Music at the museum

The Flying Elbows, from left, Nancy Jephcote, Gail Stevenson, Bob Hammond, Paul Thurlow and Gary Cogley, at front, performed at the strawberry festival.

In 1800, a ship’s fiddler named William Litten sailed with the British India fleet. On Tuesday, the Flying Elbows will perform some of his tunes at the Martha’s Vineyard Museum as part of a concert series that showcases Island music and its history. The ship fiddler’s job was to play rhythmic tunes to accompany the sailors’ work, sparing them the need to sing undignified sea chanteys to keep in time together. Unlike many ship’s fiddlers, Litten was musically literate, and wrote down the tunes he played in his journal. Allen Coffin of Edgartown acquired Litten’s journal and brought it home with him. It’s possible that the two men sailed together in the British Navy, or even played music together, but all of that is speculation. Eventually, Litten’s logbook landed in the collection of the Dukes County Historical Society, the organization which is now known as the Martha’s Vineyard Museum, only to be discovered by another musician over a century later.

Gale Huntington was the founding editor of the Dukes County Intelligencer (now the MVM Quarterly) from 1959 to 1977. He taught Latin and history at the high school here, and was also a fisherman, musician, folksinger, and collector of sea chanteys. He discovered Litten’s manuscript in the historical society’s library, and copied the tunes in his own clear and legible handwriting. The resulting book, “William Litten’s Fiddle Tunes, 1800 – 1802,” includes historical notes on the tunes, as well as the music itself. A copy of the book, now out of print, found its way to the Flying Elbows, but there’s a good chance that some of the tunes would be part of their repertoire simply because they’re, as Nancy Jephcote put it, “old chestnuts, tunes that everyone knows.”

The Flying Elbows were founded in 1976, and a couple of the band’s current members knew Gale Huntington in their youth, and heard him play. “Coming up I heard Gale playing with Mike Athearn and Ernie Correllus,” said Tom Hodgson. “They were the Flying Elbows of their day.” Bob Hammond was 18 years old and just starting to play fiddle and banjo when he first saw Huntington play as part of a band called the Menemsha Bighters. “Hollis Smith was part of a band with Gale, and they were playing at a party up in Chilmark,” Hammond recalled. “It would have been around 1970. They drank something called ‘tuning fluid.’”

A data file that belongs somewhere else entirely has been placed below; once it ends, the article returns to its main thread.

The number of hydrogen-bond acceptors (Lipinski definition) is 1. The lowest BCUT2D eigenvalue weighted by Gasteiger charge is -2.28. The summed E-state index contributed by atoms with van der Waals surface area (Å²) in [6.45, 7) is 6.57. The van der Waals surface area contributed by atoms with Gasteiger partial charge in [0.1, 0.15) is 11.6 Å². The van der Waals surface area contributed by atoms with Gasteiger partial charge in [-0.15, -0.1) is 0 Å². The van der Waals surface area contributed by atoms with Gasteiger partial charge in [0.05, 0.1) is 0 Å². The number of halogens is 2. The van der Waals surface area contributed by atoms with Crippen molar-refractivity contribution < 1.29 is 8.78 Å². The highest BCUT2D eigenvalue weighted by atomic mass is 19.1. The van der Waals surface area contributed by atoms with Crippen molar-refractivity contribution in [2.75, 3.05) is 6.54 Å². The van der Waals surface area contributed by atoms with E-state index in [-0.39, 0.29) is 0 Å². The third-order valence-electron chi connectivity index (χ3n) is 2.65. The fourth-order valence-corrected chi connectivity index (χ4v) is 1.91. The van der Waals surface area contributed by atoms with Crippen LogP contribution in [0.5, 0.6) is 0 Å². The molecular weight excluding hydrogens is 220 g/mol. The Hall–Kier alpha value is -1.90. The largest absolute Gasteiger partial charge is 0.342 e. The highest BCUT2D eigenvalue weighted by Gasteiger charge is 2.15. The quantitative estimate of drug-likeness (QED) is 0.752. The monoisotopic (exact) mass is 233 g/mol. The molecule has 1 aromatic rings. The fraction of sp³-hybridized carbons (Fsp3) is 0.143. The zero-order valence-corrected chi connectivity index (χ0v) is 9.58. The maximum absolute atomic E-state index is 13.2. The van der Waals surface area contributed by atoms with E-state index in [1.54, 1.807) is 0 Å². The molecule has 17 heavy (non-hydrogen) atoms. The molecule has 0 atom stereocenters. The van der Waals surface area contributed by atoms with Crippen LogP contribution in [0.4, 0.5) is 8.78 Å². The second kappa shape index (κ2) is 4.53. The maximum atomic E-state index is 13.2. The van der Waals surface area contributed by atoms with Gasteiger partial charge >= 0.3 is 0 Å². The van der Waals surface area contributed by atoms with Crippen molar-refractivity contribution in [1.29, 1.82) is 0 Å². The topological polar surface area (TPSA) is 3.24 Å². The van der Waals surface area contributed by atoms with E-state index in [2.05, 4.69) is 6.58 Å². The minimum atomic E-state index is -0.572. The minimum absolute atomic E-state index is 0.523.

“Nobody knew what was in it,” Hodgson chimed in. “It was a glass bottle inside a paper bag, and it was pink. It was called liquid rosin.” The others agreed that yes, it was called liquid rosin, and Gale and his contemporaries drank it to keep their aging fingers lubricated — Huntington was born in 1902, so by the early 1970s he was getting into his 70s. In those days there weren’t many venues for music apart from private parties and occasional shows at the Ritz. There were some coffeehouses at the Stone Church and the youth hostel, but the famous Mooncusser coffeehouse of 1963–66 was long gone by the ’70s, and the Wintertide didn’t get started until the early ’80s. Now you can even hear live music at the museum.

The Flying Elbows will play in the Linnemann Pavilion, near the Fresnel lens from the Gay Head Lighthouse. Visitors will be able to wander by, stop to listen or dance, or hear the music as they look at the exhibits or enjoy dinner at the cafe. Tuesday evenings at the museum this summer will feature free admission and a series of special events, including this concert series. The series began with the Black Brook Singers, an Aquinnah Wampanoag group that performs new and traditional songs, and will continue with performances by Jim Kweskin, who played at the Mooncusser in the 1960s, and Kahoots, a local band that formed in the early 1990s. The Flying Elbows performance will begin at 6 pm, and at 7 pm there will be a special short program featuring songs published by Gale Huntington and played on Huntington’s own guitar, a 1954 Martin. The museum’s chief curator, Bonnie Stacy, wanted to make sure the instrument was in playable condition, and it’s also part of “Our Own Beat: 200 Years of Island Music,” the current special exhibit upstairs at the museum.

Other events will be announced as the summer progresses. “So many of the programs we’re doing this year are testing the waters,” says Anna Barber, manager of exhibitions and programming. “We’re trying out what works in the space of the new museum, to find out what resonates with the community and museum visitors. We wanted the museum to be a warm and welcoming place for people to visit. I love the idea that you’ll hear music throughout the building — we’re hoping to have music all over the museum this summer.”

This article by Amelia Smith originally appeared on